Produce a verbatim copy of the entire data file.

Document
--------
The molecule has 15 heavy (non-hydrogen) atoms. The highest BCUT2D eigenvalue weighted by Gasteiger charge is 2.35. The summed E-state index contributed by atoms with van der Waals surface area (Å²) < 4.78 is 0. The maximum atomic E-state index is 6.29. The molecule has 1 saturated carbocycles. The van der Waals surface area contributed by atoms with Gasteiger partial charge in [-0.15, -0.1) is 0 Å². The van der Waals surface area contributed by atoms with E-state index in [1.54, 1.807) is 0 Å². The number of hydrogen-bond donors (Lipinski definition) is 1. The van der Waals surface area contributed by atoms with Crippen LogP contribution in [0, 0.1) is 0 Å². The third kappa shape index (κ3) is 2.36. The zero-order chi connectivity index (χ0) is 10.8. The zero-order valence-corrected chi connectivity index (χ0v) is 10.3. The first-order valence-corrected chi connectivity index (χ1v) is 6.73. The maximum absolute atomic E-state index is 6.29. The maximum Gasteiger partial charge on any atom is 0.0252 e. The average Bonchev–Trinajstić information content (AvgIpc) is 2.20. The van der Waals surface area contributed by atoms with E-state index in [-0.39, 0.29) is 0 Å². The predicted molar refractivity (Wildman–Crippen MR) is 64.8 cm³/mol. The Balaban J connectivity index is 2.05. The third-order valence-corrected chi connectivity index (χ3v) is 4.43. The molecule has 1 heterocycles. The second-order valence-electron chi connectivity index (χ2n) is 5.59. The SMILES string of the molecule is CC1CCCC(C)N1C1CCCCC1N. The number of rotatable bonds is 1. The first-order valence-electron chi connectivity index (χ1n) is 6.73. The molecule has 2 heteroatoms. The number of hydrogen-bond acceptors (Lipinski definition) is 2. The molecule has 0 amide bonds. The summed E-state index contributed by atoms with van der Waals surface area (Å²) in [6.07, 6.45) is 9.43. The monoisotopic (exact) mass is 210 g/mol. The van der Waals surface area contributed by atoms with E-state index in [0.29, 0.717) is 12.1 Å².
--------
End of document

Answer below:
The molecule has 15 heavy (non-hydrogen) atoms. The highest BCUT2D eigenvalue weighted by Gasteiger charge is 2.35. The summed E-state index contributed by atoms with van der Waals surface area (Å²) < 4.78 is 0. The maximum atomic E-state index is 6.29. The molecule has 1 saturated carbocycles. The van der Waals surface area contributed by atoms with Gasteiger partial charge in [-0.15, -0.1) is 0 Å². The van der Waals surface area contributed by atoms with E-state index in [1.54, 1.807) is 0 Å². The number of hydrogen-bond donors (Lipinski definition) is 1. The van der Waals surface area contributed by atoms with Crippen LogP contribution in [0, 0.1) is 0 Å². The third kappa shape index (κ3) is 2.36. The zero-order chi connectivity index (χ0) is 10.8. The zero-order valence-corrected chi connectivity index (χ0v) is 10.3. The first-order valence-corrected chi connectivity index (χ1v) is 6.73. The maximum absolute atomic E-state index is 6.29. The maximum Gasteiger partial charge on any atom is 0.0252 e. The average Bonchev–Trinajstić information content (AvgIpc) is 2.20. The van der Waals surface area contributed by atoms with E-state index in [-0.39, 0.29) is 0 Å². The predicted molar refractivity (Wildman–Crippen MR) is 64.8 cm³/mol. The Balaban J connectivity index is 2.05. The third-order valence-corrected chi connectivity index (χ3v) is 4.43. The molecule has 1 heterocycles. The second-order valence-electron chi connectivity index (χ2n) is 5.59. The SMILES string of the molecule is CC1CCCC(C)N1C1CCCCC1N. The number of rotatable bonds is 1. The first-order valence-electron chi connectivity index (χ1n) is 6.73. The molecule has 2 heteroatoms. The number of hydrogen-bond acceptors (Lipinski definition) is 2. The molecule has 0 amide bonds. The summed E-state index contributed by atoms with van der Waals surface area (Å²) in [6.07, 6.45) is 9.43. The monoisotopic (exact) mass is 210 g/mol. The van der Waals surface area contributed by atoms with E-state index in [0.29, 0.717) is 12.1 Å².